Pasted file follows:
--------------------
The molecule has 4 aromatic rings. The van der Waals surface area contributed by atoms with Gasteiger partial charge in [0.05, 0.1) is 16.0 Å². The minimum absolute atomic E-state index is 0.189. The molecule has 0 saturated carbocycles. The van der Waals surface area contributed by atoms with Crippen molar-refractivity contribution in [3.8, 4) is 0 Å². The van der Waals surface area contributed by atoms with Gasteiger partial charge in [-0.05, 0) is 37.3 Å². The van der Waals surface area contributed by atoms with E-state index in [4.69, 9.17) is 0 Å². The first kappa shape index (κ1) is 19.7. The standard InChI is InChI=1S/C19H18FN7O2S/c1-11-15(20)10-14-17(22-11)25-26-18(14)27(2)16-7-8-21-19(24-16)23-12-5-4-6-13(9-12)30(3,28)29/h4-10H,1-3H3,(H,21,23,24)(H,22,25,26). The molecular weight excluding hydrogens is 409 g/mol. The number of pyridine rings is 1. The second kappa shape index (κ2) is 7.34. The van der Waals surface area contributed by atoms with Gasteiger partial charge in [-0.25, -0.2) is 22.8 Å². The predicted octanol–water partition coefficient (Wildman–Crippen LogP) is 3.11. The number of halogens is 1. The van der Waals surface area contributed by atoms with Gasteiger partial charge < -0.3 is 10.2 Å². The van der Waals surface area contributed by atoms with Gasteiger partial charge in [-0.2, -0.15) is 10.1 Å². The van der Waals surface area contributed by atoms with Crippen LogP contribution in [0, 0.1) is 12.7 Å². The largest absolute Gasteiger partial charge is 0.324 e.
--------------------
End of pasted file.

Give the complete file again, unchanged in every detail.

The molecule has 4 aromatic rings. The van der Waals surface area contributed by atoms with Gasteiger partial charge in [0.05, 0.1) is 16.0 Å². The minimum absolute atomic E-state index is 0.189. The molecule has 0 saturated carbocycles. The van der Waals surface area contributed by atoms with Crippen molar-refractivity contribution in [3.8, 4) is 0 Å². The van der Waals surface area contributed by atoms with Gasteiger partial charge in [-0.05, 0) is 37.3 Å². The van der Waals surface area contributed by atoms with E-state index in [4.69, 9.17) is 0 Å². The first kappa shape index (κ1) is 19.7. The standard InChI is InChI=1S/C19H18FN7O2S/c1-11-15(20)10-14-17(22-11)25-26-18(14)27(2)16-7-8-21-19(24-16)23-12-5-4-6-13(9-12)30(3,28)29/h4-10H,1-3H3,(H,21,23,24)(H,22,25,26). The molecular weight excluding hydrogens is 409 g/mol. The number of pyridine rings is 1. The second kappa shape index (κ2) is 7.34. The van der Waals surface area contributed by atoms with Gasteiger partial charge in [-0.25, -0.2) is 22.8 Å². The predicted octanol–water partition coefficient (Wildman–Crippen LogP) is 3.11. The number of halogens is 1. The van der Waals surface area contributed by atoms with Gasteiger partial charge < -0.3 is 10.2 Å². The van der Waals surface area contributed by atoms with Gasteiger partial charge in [-0.2, -0.15) is 10.1 Å². The van der Waals surface area contributed by atoms with Crippen LogP contribution in [0, 0.1) is 12.7 Å². The largest absolute Gasteiger partial charge is 0.324 e.